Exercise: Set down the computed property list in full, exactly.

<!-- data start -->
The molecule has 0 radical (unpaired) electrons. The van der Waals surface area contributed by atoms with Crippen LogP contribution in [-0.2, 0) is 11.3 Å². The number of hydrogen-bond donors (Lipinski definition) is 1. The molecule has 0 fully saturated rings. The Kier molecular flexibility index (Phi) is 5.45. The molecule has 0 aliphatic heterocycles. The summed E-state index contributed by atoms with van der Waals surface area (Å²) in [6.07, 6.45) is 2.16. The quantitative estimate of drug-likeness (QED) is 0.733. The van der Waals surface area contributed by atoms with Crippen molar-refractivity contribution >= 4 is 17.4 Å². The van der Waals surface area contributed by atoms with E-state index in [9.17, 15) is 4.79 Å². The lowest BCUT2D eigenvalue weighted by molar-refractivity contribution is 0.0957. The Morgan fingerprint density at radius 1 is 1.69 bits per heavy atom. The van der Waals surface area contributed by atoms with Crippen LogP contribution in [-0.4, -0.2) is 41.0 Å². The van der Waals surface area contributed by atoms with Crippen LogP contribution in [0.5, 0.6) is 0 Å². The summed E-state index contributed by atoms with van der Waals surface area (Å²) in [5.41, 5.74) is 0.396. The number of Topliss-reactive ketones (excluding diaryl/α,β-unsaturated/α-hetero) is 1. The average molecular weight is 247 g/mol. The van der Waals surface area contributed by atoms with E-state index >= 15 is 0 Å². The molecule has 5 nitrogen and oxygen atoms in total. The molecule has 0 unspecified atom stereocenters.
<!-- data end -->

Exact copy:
The molecule has 0 radical (unpaired) electrons. The van der Waals surface area contributed by atoms with Crippen LogP contribution in [-0.2, 0) is 11.3 Å². The number of hydrogen-bond donors (Lipinski definition) is 1. The molecule has 0 fully saturated rings. The Kier molecular flexibility index (Phi) is 5.45. The molecule has 0 aliphatic heterocycles. The summed E-state index contributed by atoms with van der Waals surface area (Å²) in [6.07, 6.45) is 2.16. The quantitative estimate of drug-likeness (QED) is 0.733. The van der Waals surface area contributed by atoms with Crippen molar-refractivity contribution >= 4 is 17.4 Å². The van der Waals surface area contributed by atoms with E-state index in [9.17, 15) is 4.79 Å². The lowest BCUT2D eigenvalue weighted by molar-refractivity contribution is 0.0957. The Morgan fingerprint density at radius 1 is 1.69 bits per heavy atom. The van der Waals surface area contributed by atoms with Crippen LogP contribution in [-0.4, -0.2) is 41.0 Å². The van der Waals surface area contributed by atoms with Crippen LogP contribution in [0.5, 0.6) is 0 Å². The summed E-state index contributed by atoms with van der Waals surface area (Å²) in [5.41, 5.74) is 0.396. The number of Topliss-reactive ketones (excluding diaryl/α,β-unsaturated/α-hetero) is 1. The average molecular weight is 247 g/mol. The van der Waals surface area contributed by atoms with E-state index >= 15 is 0 Å². The molecule has 5 nitrogen and oxygen atoms in total. The molecule has 0 unspecified atom stereocenters.